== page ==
Seize the Day!

Personal Money Planning |

By Gary Silverman, CFP®

Quite a few articles cross my desk. One that found its way there was about the importance of managing your time and not, through mismanagement, wasting it. In it was a quote from Seneca (cool guy, you might want to Google him):

What man can you show me who places any value on his time, who reckons the worth of each day, who understands that he is dying daily? For we are mistaken when we look forward to death; the major portion of death has already passed. Whatever years lie behind us are in death’s hands.

A bit morbid, but a great quote, and one you could discuss with your friends for a few hours. (If you don’t have any friends, buy me a coffee and we can discuss it). And it got me thinking. Actually, it got me playing in my head the scene in the movie, Dead Poets Society, where Robin Williams said, “Carpe diem. Seize the day, boys. Make your lives extraordinary!”

Now, I’m not one who thinks (and definitely not one who acts like) you should fill your day with intense, meaningful work. To me, taking time to figure out the latest changes in the tax code is no more or less important than taking time to play a computer game. For God’s take on it, read Ecclesiastes, though Solomon doesn’t specifically mention taxes or computers.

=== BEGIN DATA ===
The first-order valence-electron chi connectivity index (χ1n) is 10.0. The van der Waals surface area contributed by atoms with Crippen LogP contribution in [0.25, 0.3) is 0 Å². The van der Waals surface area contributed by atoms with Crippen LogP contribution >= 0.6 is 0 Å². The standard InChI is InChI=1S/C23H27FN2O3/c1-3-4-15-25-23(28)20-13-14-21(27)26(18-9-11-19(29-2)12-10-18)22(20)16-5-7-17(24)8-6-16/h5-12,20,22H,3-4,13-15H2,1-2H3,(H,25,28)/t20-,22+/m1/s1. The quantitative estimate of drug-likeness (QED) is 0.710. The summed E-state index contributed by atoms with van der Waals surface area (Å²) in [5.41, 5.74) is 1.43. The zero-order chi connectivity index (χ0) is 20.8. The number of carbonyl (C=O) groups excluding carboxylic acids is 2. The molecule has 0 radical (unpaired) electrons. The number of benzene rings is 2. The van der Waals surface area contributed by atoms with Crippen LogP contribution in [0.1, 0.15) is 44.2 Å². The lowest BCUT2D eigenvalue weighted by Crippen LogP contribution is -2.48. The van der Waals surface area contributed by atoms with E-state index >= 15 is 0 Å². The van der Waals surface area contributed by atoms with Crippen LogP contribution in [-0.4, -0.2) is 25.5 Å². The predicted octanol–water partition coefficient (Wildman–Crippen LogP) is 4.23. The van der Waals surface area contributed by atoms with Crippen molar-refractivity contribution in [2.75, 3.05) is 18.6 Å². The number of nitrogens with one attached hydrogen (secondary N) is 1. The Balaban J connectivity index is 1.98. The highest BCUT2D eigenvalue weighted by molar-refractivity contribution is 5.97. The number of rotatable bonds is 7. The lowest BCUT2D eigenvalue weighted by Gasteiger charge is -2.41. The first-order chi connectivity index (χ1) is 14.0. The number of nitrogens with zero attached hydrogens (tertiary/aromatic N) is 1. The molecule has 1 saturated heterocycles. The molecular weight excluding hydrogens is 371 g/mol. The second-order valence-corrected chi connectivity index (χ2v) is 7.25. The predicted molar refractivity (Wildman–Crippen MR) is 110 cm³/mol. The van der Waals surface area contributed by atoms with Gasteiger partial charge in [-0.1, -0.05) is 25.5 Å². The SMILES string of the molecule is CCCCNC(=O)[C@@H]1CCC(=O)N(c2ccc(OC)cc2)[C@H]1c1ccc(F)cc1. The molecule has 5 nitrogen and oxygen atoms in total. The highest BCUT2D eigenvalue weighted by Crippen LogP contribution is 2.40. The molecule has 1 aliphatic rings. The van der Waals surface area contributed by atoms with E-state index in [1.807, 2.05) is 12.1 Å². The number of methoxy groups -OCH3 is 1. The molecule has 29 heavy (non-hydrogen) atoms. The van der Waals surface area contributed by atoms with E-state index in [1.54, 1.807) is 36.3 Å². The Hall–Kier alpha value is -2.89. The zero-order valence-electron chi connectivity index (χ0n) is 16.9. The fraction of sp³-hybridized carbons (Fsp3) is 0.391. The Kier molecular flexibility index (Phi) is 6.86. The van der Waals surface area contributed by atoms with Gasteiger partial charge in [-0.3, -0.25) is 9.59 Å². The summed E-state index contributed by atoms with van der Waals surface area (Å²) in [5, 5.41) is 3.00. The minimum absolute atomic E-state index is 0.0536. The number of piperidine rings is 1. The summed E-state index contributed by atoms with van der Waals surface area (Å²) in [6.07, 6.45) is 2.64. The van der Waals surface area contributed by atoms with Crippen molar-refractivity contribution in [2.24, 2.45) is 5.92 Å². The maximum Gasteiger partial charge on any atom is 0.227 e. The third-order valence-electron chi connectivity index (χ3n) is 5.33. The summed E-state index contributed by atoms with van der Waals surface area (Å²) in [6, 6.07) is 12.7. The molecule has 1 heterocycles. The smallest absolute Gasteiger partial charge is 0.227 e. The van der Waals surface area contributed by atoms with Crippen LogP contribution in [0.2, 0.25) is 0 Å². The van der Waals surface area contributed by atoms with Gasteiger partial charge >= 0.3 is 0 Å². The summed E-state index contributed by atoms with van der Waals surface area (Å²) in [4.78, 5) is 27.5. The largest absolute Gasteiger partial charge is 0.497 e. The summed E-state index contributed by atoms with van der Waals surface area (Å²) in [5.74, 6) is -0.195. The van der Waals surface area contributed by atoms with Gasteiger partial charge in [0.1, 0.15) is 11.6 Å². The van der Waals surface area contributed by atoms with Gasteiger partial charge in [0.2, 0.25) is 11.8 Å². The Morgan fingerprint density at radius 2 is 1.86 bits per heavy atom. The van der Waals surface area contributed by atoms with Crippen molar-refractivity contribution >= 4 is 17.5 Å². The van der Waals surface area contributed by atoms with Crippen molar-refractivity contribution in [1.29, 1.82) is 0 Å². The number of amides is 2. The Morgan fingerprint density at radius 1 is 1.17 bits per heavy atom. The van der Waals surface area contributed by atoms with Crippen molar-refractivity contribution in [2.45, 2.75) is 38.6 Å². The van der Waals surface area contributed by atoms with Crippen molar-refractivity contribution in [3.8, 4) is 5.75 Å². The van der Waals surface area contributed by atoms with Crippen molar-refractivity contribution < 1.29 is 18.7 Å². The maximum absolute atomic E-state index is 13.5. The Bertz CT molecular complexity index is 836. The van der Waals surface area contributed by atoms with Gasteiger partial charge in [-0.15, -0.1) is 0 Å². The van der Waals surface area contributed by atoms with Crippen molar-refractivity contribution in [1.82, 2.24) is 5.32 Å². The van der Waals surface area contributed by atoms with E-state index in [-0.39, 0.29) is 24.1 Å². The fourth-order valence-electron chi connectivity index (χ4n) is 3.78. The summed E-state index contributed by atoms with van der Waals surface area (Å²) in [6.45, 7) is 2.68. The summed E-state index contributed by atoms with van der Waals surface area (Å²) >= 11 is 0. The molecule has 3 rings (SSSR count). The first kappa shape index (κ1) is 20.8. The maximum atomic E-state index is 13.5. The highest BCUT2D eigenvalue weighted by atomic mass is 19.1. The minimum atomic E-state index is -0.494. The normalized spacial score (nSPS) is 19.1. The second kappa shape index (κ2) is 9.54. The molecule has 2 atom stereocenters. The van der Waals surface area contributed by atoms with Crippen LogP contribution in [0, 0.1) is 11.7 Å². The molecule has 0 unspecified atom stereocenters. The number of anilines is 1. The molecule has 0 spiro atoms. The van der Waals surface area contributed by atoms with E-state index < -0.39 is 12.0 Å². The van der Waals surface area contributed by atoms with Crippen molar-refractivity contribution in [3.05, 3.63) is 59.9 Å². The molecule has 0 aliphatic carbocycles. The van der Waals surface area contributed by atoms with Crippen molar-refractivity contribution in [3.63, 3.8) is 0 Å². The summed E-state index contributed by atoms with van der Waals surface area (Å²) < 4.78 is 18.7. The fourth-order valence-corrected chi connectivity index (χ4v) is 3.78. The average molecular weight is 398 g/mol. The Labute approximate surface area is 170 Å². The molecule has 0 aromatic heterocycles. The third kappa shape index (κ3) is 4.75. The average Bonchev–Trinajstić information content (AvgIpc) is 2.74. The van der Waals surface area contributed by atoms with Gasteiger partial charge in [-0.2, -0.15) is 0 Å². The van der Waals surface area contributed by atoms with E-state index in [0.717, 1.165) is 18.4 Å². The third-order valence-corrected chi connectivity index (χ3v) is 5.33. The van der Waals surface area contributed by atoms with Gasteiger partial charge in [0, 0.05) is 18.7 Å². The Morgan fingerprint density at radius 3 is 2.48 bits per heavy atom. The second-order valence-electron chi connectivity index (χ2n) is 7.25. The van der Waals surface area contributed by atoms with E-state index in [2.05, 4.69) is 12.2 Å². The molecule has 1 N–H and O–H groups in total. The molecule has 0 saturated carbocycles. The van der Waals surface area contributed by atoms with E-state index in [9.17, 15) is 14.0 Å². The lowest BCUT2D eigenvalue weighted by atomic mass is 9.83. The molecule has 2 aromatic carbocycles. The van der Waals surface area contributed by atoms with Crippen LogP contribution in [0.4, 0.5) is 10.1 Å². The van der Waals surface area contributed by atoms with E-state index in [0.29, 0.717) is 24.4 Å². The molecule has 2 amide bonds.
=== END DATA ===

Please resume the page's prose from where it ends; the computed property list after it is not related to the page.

Then my mind drifted (like this column) to regrets I’ve had in life. Most of which were minor things. There was a place that sold cement statuary on highway 287. I always wanted to stop in and look. After years of passing it by I finally stopped in—only to find that it had closed.

Having played drums in my High School marching band, I was interested in going to see the percussion museum in Lawton. When I finally got around to planning a day to do so, I found out it had moved out-of-state.

And then I saw that the Horton Classic Car Museum in Nocona closed... another sight I had wished to see.

Thus, my rambling message today is carpe diem; go do, see, experience those things you’ve been putting off, for they may not be around when you finally get around to them. This includes friends and family. Our lives are finite and that person you’ve been wanting to get together with might not be around when you finally find the time.

Of course, if you have a mind that finds a lot of life and the world interesting, you’ll have to make a choice—hard to do it all. But I just urge you to consciously make that choice rather than letting the busyness of life (or the mundaneness) make the choice for you.

See you next week.

May God protect the innocents.